At the recent CPAC meeting, Donald Trump gave a rambling, largely incoherent speech during which he promised attendees that–if re-elected–he would be their “retribution.”
Maybe that’s the clue. Maybe the voters who cast their ballots for obviously mentally-ill candidates are seeking retribution– using those ballots as weapons, as signals of hostility to a society that they believe has failed to properly appreciate them.
Or perhaps they are as nutty as the Congresscritters Dana Milbank recently profiled., Maybe they suffer from what he labeled “long covidiocy.”
The pandemic has faded, but one of the least understood effects of the virus still eludes treatment: There is no known cure for long covidiocy.
House Republicans presented with a textbook case of the ailment this week. The newly formed select subcommittee on the coronavirus pandemic met for the first time for what its chairman, Rep. Brad Wenstrup (R-Ohio), said would be some “Monday-morning quarterbacking.” It instead became a Tuesday afternoon of false starts and illegal blocks.
Republicans on the panel, some of them medical doctors and others just playing one on TV, offered their predictable assessments. Rep. Debbie Lesko (R-Ariz.) kicked off with the unsupported allegation that “covid was intentionally released” from a Chinese lab because “it would be impossible for the virus to be accidentally leaked.”
Rep. Richard McCormick (R-Ga.) advanced the ball by informing the panel that coronavirus booster shots “do more harm than good.”
And then, of course, Marjorie Taylor Greene secured her position as the poster child for lunacy, testifying about a stunning (albeit wholly imaginary) medical discovery: “Researchers found that the vaccinated are at least twice as likely to be infected with covid as the unvaccinated and those with natural immunity.”
As Milbank responded, “Thank you, Dr. Jewish Space Lasers.”
The panel heard from three scientists who had championed a herd-immunity approach to covid. Two of them had co-authored a 2020 publication in which they argued for just letting COVID run wild through the general population.
Marty Makary, a Johns Hopkins surgeon and Fox News regular, suggested (among other things) that Dr. Fauci had bribed people in the medical community to dissemble about the virus.
Makary is the guy who predicted in late February 2021 that “covid will be mostly gone by April.” He was also the source of Florida Gov. Ron DeSantis’s dubious claim that face masks cause unhealthy levels of carbon dioxide in children’s blood.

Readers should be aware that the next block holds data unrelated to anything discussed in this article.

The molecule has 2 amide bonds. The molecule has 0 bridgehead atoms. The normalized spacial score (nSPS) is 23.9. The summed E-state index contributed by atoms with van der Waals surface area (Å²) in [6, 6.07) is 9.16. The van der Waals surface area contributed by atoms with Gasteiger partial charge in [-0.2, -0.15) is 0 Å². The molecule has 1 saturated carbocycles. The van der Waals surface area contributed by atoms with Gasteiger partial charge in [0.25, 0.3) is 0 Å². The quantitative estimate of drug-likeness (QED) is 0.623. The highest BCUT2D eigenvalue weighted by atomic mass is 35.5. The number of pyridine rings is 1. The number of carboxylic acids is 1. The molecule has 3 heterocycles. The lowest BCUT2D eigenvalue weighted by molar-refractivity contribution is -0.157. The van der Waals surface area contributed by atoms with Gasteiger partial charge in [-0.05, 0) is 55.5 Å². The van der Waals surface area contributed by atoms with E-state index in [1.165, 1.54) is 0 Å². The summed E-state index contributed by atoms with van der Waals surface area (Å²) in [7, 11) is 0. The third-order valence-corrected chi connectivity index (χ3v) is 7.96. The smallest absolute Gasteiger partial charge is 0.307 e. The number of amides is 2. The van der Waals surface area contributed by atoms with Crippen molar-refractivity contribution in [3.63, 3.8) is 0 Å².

Another witness, Jay Bhattacharya of Stanford University (also a Fox News regular, on matters medical and nonmedical), had called coronavirus testing “actively harmful” and warned about “great harm” and “danger” from vaccination. He worked on a study that claimed the covid death rate was similar to the flu’s, and he argued in March 2020 that “there’s little evidence” that “the novel coronavirus would kill millions” if left unchecked….
Milbank noted that the Trump Administration embraced these scientific outliers; they became right-wing celebrities, and their fantasies promoted resistance to masks and vaccines. The results of that resistance are now being tabulated; actual research confirms that covid deaths in counties that voted for Trump vastly exceeded the death toll in counties that went for Biden.
The hearing that was the subject of Milbank’s column raised a number of questions, the most obvious of which is why on earth presumably serious public officials would provide a platform to people promoting “facts” and conspiracies that medical science has conclusively disproven.
That question, of course, leads us back to the central conundrum of our times: the voters who support these deranged people. Who looks at a Marjorie Taylor Greene or a Paul Gosar (whose siblings took out a TV ad warning voters that he was nuts) or the multiple others who are at best an embarrassment and at worst a threat to America’s civic fabric, and thinks “Yes, I want that jerk to represent me”?
What sort of seething vitriol impels an American voter to cast a ballot for a candidate who doesn’t even try to present a rational facade? Who chooses the candidate who proudly parades bigotry while exhibiting an utter lack of temperament and gravitas?
The answer, evidently, is “the GOP base”–voters looking for White Christian retribution.
Those voters are in the minority, so in order to win elections, Republicans need to depress overall turnout. Like Republicans elsewhere, Indiana’s GOP is working on that.
The Indiana Senate Committee on Elections heard testimony Monday concerning an absentee voting measure that would change who may deliver absentee ballot applications to voters and what proof of identification is required from voters to be able to obtain a ballot…
Voters’ and civil rights’ organizations say the measure duplicates existing processes and laws and will disenfranchise the most vulnerable of voters: the elderly, disabled and members of the military.
Extreme gerrymandering evidently wasn’t anti-democratic enough…